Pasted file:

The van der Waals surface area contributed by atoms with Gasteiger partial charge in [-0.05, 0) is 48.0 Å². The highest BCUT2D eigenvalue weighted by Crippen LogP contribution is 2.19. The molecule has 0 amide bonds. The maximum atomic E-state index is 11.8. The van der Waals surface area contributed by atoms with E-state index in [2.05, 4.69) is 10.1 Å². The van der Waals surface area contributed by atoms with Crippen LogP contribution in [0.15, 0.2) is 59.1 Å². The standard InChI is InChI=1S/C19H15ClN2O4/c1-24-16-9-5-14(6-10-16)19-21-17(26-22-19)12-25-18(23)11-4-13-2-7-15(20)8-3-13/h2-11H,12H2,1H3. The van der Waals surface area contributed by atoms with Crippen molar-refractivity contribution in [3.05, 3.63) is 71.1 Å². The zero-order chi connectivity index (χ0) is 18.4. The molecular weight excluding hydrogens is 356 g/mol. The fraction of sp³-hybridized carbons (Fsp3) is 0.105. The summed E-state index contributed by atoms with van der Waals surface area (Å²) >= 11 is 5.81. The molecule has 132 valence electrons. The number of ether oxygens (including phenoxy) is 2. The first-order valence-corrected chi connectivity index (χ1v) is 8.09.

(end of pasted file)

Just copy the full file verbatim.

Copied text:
The van der Waals surface area contributed by atoms with Gasteiger partial charge in [-0.05, 0) is 48.0 Å². The highest BCUT2D eigenvalue weighted by Crippen LogP contribution is 2.19. The molecule has 0 amide bonds. The maximum atomic E-state index is 11.8. The van der Waals surface area contributed by atoms with E-state index in [2.05, 4.69) is 10.1 Å². The van der Waals surface area contributed by atoms with Crippen LogP contribution in [0.15, 0.2) is 59.1 Å². The standard InChI is InChI=1S/C19H15ClN2O4/c1-24-16-9-5-14(6-10-16)19-21-17(26-22-19)12-25-18(23)11-4-13-2-7-15(20)8-3-13/h2-11H,12H2,1H3. The van der Waals surface area contributed by atoms with Crippen molar-refractivity contribution in [3.05, 3.63) is 71.1 Å². The zero-order chi connectivity index (χ0) is 18.4. The molecular weight excluding hydrogens is 356 g/mol. The fraction of sp³-hybridized carbons (Fsp3) is 0.105. The summed E-state index contributed by atoms with van der Waals surface area (Å²) >= 11 is 5.81. The molecule has 132 valence electrons. The number of ether oxygens (including phenoxy) is 2. The first-order valence-corrected chi connectivity index (χ1v) is 8.09.